Miley Cyrus and Pharrell review, Doctor (Work It Out): Pop star conquers where a lesser singer would quail

Miley Cyrus in artwork for her Pharrell collaboration ‘Doctor (Work It Out)' (Press)
Miley Cyrus in artwork for her Pharrell collaboration ‘Doctor (Work It Out)' (Press)

Miley Cyrus has a knack for making any song her own. Consider the 31-year-old’s spellbinding rendition of Metallica’s “Nothing Else Matters” at Glastonbury in 2019, or her transcendent cover of Madonna’s “Like a Prayer” at the Super Bowl Music Fest in 2022. Further evidence can be found in her performance of Aerosmith’s “Dream On” alongside her fellow judges on The Voice US, or her cover of “Zombie” by The Cranberries at Whisky a Go Go in 2021.

Some of this is down to the star’s natural charisma, which delighted the Grammys audience last month when she accepted the award for Record of the Year. It’s also in large part thanks to her voice, among the best of her generation in spite of vocal surgery and trauma caused by her home burning down in 2018, an event Cyrus said was so devastating that it changed her natural register.

She weaponises these qualities on “Doctor (Work It Out)”, a collaboration with Pharrell – who teased the track at a recent Louis Vuitton show – that is rumoured to have been written before the release of her 2013 album Bangerz. Back then, Cyrus was a notorious twentysomething wild child whose headline-making antics frequently threatened to overshadow her musical talents. But Bangerz – an erratic but captivating amalgamation of pop, dance, country, electronic – did plenty of talking, too.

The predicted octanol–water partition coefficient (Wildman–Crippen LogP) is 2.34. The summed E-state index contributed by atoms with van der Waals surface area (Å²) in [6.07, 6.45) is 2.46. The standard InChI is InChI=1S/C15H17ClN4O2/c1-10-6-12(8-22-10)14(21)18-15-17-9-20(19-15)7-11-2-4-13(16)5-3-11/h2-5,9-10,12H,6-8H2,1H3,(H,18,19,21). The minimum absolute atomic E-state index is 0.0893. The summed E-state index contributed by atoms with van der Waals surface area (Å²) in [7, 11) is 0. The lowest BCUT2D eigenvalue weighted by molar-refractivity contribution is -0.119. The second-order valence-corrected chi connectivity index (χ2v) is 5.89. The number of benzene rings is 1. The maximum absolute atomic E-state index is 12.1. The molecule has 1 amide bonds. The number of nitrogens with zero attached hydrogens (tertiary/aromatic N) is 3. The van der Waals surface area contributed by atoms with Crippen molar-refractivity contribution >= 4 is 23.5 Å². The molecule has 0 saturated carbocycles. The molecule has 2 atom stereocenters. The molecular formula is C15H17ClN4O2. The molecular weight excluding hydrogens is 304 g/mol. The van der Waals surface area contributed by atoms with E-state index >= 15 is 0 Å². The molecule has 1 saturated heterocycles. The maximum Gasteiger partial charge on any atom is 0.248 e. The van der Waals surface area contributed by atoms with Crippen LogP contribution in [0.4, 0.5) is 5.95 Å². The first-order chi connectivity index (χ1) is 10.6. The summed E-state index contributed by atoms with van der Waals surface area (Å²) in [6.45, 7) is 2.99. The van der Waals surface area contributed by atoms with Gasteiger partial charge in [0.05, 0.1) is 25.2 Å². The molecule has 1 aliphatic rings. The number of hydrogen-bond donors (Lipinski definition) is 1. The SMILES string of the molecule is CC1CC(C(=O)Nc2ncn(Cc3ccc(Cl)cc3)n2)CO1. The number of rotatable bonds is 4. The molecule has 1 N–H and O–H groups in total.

More than 10 years later, Cyrus proves she can still conquer where a lesser singer would quail. “Doctor” is not a torch song like “Wrecking Ball”, nor is it a self-love anthem akin to her 2023 mega-hit “Flowers”. It’s a glam-pop-rock jam, on which Cyrus lets loose and invites you to join her, shimmying and simmering, atop Pharrell’s funky bass hook. “I feel like working it out,” she declares over a grinding guitar. “If that’s something you wanna do.”

Its melody and rhythm aren’t dissimilar to “I Wanna Be Your Slave”, the horny single from Italian Eurovision champions Maneskin. Like them, Cyrus has no qualms when announcing her intentions, purring into the mic: “A midnight medication/ Just show me where it hurts/ I need to rock you baby/ Before your body burns.” Cyrus elevates what could’ve been a forgettable bop, adding the thrills and spills with a gasp, a moan, an “oww!!”.

Callbacks to her and Pharrell’s history shimmer and sway like the fringe on Cyrus’s silver Grammys dress. The sly beat of the intro is redolent of the one on “Blurred Lines”, Pharrell’s controversial collaboration with Robin Thicke that dropped the same year as Bangerz. And there’s a whisper of his Neptunes side-project NERD in the song’s hi-hat and subtle Latin inflections, as if Cyrus heard “She Wants to Move” and came back with her own proposition.

It’s certainly a tempting one. “Doctor” is delivered flawlessly by two pop masterminds. Who are we to resist?